108.4 Manage printers and printing
Candidates should be able to manage print queues and user print jobs using CUPS and the LPD compatibility interface.
Key Knowledge Areas
- Basic CUPS configuration (for local and remote printers).
- Manage user print queues.
- Troubleshoot general printing problems.
- Add and remove jobs from configured printer queues.
Terms and Utilities
- CUPS configuration files, tools and utilities
- lpd legacy interface (lpr, lprm, lpq)
Most Linux distros use CUPS for printing. CUPS stands for Common Unix Printing System. There are different interfaces for CUPS link command line tools, web based interface and GUIs. CUPS is designed to simplify the printing on various printers from different manufactures.
CUPS web interface
The general way to access the CUPS configuration and info page is going to the servers IP on port 631 from a browser. That will be localhost:631 or 127.0.0.1:631 from your browser.
Important parts on this webpage are:
|Jobs tab|to check the jobs the CUPS is handling|
|Administration|For adding printers, managing jobs and configuring the CUPS server|
|Printers|Show the printers|
as soon as you push the Add Printer button, you will need to give CUPS admin user password
Suggested Activity: Visit your CUPS web interface and add a printer
Good news is that the CUPS has most of the common printer drivers installed. You just need to choose the printer from the dropdown menu.
As any other linux program, CUPS saves its configuration at
# ls /etc/cups cups-browsed.conf interfaces raw.types subscriptions.conf cupsd.conf ppd snmp.conf subscriptions.conf.O cups-files.conf raw.convs ssl
One important file is
cupsd.conf. Have a look at it; it is very easy to understand. For example the
Listen localhost:631 line tells the CUPS to listen on localhost port 631.
All the printer data is saved at
/etc/cups/printers.conf. The web interface or any other GUI is actually editing this file.
# Printer configuration file for CUPS v2.1.0 # Written by cupsd # DO NOT EDIT THIS FILE WHEN CUPSD IS RUNNING <DefaultPrinter Apple-Dot-Matrix> UUID urn:uuid:0f6c2f2b-6338-388a-76de-09f2ef1994d5 Info Apple Dot Matrix Location Fake Location MakeModel Apple Dot Matrix Foomatic/appledmp (recommended) DeviceURI ipp://fakeprinter/ State Idle StateTime 1453402271 ConfigTime 1453402271 Type 8433668 Accepting Yes Shared Yes JobSheets none none QuotaPeriod 0 PageLimit 0 KLimit 0 OpPolicy default ErrorPolicy retry-job </DefaultPrinter>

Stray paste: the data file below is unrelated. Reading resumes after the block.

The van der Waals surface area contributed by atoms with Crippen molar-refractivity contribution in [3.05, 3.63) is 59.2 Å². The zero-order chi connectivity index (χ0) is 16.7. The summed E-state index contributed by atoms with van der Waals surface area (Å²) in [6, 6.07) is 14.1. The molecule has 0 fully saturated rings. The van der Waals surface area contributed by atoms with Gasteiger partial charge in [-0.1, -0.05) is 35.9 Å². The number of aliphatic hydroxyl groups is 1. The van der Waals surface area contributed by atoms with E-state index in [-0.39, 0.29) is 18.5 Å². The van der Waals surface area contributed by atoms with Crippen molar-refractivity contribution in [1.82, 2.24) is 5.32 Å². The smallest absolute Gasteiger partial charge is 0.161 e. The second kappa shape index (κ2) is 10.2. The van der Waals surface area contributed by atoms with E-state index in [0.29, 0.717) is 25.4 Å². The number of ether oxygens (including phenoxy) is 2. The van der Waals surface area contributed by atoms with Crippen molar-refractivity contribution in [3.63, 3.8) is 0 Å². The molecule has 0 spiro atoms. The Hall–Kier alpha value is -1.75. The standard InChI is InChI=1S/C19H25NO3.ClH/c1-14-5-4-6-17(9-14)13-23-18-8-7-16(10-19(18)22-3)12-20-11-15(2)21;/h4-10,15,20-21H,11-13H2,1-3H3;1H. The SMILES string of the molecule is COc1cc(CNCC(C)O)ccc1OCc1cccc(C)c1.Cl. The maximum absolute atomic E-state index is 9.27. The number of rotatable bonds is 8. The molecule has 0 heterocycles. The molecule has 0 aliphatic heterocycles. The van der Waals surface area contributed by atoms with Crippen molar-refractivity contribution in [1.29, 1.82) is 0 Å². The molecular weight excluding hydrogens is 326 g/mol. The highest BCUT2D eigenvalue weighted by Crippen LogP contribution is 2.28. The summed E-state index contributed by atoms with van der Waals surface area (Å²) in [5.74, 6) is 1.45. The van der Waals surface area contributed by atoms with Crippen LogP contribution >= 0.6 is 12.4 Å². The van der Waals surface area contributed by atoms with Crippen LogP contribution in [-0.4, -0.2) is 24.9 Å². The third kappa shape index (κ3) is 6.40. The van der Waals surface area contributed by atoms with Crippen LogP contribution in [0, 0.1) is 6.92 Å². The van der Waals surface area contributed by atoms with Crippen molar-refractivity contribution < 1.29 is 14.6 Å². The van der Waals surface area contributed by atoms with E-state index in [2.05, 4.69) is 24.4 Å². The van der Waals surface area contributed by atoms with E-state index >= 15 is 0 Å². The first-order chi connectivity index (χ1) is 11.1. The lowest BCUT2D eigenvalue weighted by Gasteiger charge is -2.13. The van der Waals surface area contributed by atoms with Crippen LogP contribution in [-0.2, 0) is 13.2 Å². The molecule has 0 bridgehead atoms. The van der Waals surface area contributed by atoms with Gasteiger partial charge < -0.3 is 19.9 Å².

Just like the MTA programs, CUPS support all the legacy command line programs too.
|lpr||print a file|
|lpq||show print queue/jobs|
|lprm||rm/remove a file from priner queue|
|lpc||printer control / troubleshooting program|
The q is for queue therefor
lpq shows the printer queue and is used when you want to see the jobs. If you use the
-a switch, the lpq will show the jobs of all printers. Alternatively you can use the
-P switch to show the jobs of a specific printer. So the following command will show the jobs of a printer called Apple-Dot-Matrix:
# lpq -PApple-Dot-Matrix Apple-Dot-Matrix is ready and printing Rank Owner Job File(s) Total Size active unknown 1 unknown 7168 bytes 1st unknown 2 unknown 2048 bytes
It is strange but there should not be ANY space between
-Pand the printers name
This command is used to send a job to a printer. Again the printer is specified by
$ lpr -PApple-Dot-Matrix for_print.txt lpq Apple-Dot-Matrix is ready and printing Rank Owner Job File(s) Total Size active jadi 1 Untitled Document 1 7168 bytes 1st jadi 2 Untitled1 2048 bytes 2nd jadi 3 for_print.txt 1024 bytes
If no printer is specified, the default printer will be used
The rm is for remove so the
lprm will remove jobs from the queue. You need to provide the Job ID to this command.
$ lpq Apple-Dot-Matrix is ready and printing Rank Owner Job File(s) Total Size active jadi 1 Untitled Document 1 7168 bytes 1st jadi 2 Untitled1 2048 bytes 2nd jadi 3 for_print.txt 1024 bytes [email protected]:/tmp$ lprm 2 [email protected]:/tmp$ lpq Apple-Dot-Matrix is ready and printing Rank Owner Job File(s) Total Size active jadi 1 Untitled Document 1 7168 bytes 1st jadi 3 for_print.txt 1024 bytes
Only root can remove other peoples print jobs
If you need to remove ALL the jobs of a specific printer, you can go with
-Pprinter_name -. Yes! that is only one dash (
-) after the printer name; that's why this is called a legacy command.
lprm -will remove all the print jobs
Here, the c is for control.
lpc lets you check the status (via
lpc status) and troubleshoot your printers.
$ lpc status Apple-Dot-Matrix: printer is on device 'ipp' speed -1 queuing is enabled printing is enabled 2 entries daemon present
- queuing is enabled tell us that the queue can accept new print jobs. If the queue is disabled, you can not even send new jobs to the printer.
- printing is enabled means that the printer is actually can print on the paper. This will be on the disable state if the printer is out of ink or paper or experiencing a paper jam.
If you are having problems with your printer or need to prevent it from accepting new jobs or let it accept jobs but not print, these four commands will let you achieve your needs:
|cupsaccept||tells the printer queue to accept new jobs|
|cupsreject||tells the printer to reject any new job|
|cupsenable||enables the actual/physical printing of the jobs|
|cupsdisable||disables the physical printing of the jobs|
In all cases you have to provide the printer name of the printer. it is also possible to provide a reason using
$ cupsdisable Apple-Dot-Matrix -r "need more paper" $ lpc status Apple-Dot-Matrix: printer is on device 'ipp' speed -1 queuing is enabled printing is disabled 2 entries daemon present
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